The world's top zoo organization has been accused of hiding ties to the brutal dolphin slaughter that happens every year in Taiji, Japan.

The animal welfare organization Australia for Dolphins filed a lawsuit in a Swiss court on Monday alleging that the World Association of Zoos and Aquariums (WAZA), a community of 1,300 zoos and aquariums, helped one of its members to secure dolphins caught in the Japanese drive hunt.

"I've seen the captures first hand," Sarah Lucas, CEO of Australia for Dolphins, said in a release. "They are so violent that many dolphins die from drowning, cardiac arrest or other injuries sustained in the brutal round-up process. When I went to WAZA's headquarters in Geneva to discuss my concerns a representative dismissed them, and excused the hunts as 'cultural.'"

WARNING: Contains graphic images

The dolphin hunt, which was revealed to the world by the 2009 Oscar-winning documentary "The Cove," is held every year from September to mid-March. While proponents claim that the practice is steeped in tradition, animal advocates say that the drive as we know it only began in 1969, when speedboats could be used to herd the animals into the cove in massive groups. The animals are pushed into the cove and taken under tarps, either to be put into pens for training or slaughtered with a spike in their heads.

Facebook/Sea Shepherd Cove Guardians

The live capture industry for marine parks and aquariums is lucrative: Hunters can earn some $41,600-$47,746 for a trained dolphin, and brokers rake in millions in revenue over the season. The dolphins who are not chosen for a life in tanks are butchered for their meat.

The whale and dolphin database Ceta-base reports that more than 5,000 dolphins have been killed in Taiji and 750 captured for aquariums over the past five years. In recent years, the total number of dolphins caught in Taiji has been declining, but the number of dolphins sold to marine parks has nearly doubled.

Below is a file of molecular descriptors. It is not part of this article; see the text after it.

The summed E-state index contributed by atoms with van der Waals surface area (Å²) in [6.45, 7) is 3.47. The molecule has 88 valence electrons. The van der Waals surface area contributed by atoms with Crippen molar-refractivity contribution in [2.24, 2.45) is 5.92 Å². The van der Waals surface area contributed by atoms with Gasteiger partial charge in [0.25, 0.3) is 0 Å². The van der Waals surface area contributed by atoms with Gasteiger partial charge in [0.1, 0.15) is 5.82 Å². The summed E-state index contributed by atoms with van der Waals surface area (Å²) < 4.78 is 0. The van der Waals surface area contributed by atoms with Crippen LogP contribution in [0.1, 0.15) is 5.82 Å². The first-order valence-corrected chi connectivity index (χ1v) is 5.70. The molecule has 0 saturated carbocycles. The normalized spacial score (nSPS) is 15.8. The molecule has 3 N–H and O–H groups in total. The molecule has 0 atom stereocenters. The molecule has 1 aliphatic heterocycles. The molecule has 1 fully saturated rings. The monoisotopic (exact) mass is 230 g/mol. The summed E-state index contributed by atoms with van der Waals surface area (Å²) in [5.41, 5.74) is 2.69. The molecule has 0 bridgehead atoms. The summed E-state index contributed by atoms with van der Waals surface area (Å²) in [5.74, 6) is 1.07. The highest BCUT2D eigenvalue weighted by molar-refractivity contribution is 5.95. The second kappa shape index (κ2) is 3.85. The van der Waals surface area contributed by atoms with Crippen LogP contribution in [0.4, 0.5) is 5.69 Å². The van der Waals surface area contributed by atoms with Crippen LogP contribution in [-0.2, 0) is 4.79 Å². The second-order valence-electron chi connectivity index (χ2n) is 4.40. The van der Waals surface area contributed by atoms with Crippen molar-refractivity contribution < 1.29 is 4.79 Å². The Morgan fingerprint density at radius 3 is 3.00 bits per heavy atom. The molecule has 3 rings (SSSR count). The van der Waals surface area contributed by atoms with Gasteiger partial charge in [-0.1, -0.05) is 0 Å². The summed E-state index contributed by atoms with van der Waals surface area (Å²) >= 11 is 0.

Facebook/Sea Shepherd Cove Guardians

While WAZA has in the past been adamant that it "does not support" the dolphin hunts in Taiji, the new lawsuit alleges that the organization agreed on a "dolphin management protocol" with its member group in Japan, the Japan Association of Zoos and Aquariums (JAZA) in 2009. The agreement reportedly involved herding small pods of dolphins to the shore for live capture. In exchange for JAZA taking first pick of the rounded up dolphins, Taiji's fishermen would agree not to hunt any dolphins in the month of September. According to the Guardian, other marine park companies could choose from the remaining dolphins, and the ones left were released.

A statement about the Taiji drive fishery on WAZA's website reads:

WAZA does not support, and has never supported, the Taiji dolphin fishery in any way. To the contrary, WAZA has attempted to intervene directly, and has endeavoured to use its influence to bring to an end a practice which surely has no place in modern times.

Oceanic Preservation Society

The executive director of WAZA, Gerard Dick, told the Guardian that the organization had tried to urge JAZA to end drive hunts.

"WAZA is not in any way or form participating in the drive hunts," he said. "We were informed by JAZA that there is a change of catching practices planned, implying that in the month of September only bottlenose dolphins shall be taken alive by Japanese aquariums. No lethal takes would occur during this month."

The lawsuit says that WAZA has not forced JAZA to live up to its "code of ethics," which bars drive fisheries.

Kazutoshi Arai, the chairman of JAZA, told the Guardian that his organization chose their dolphins first last September, and that while WAZA did not explicitly voice concern over the roundups, "The killing of dolphins in Japan is approved by the government, so that's not WAZA's concern."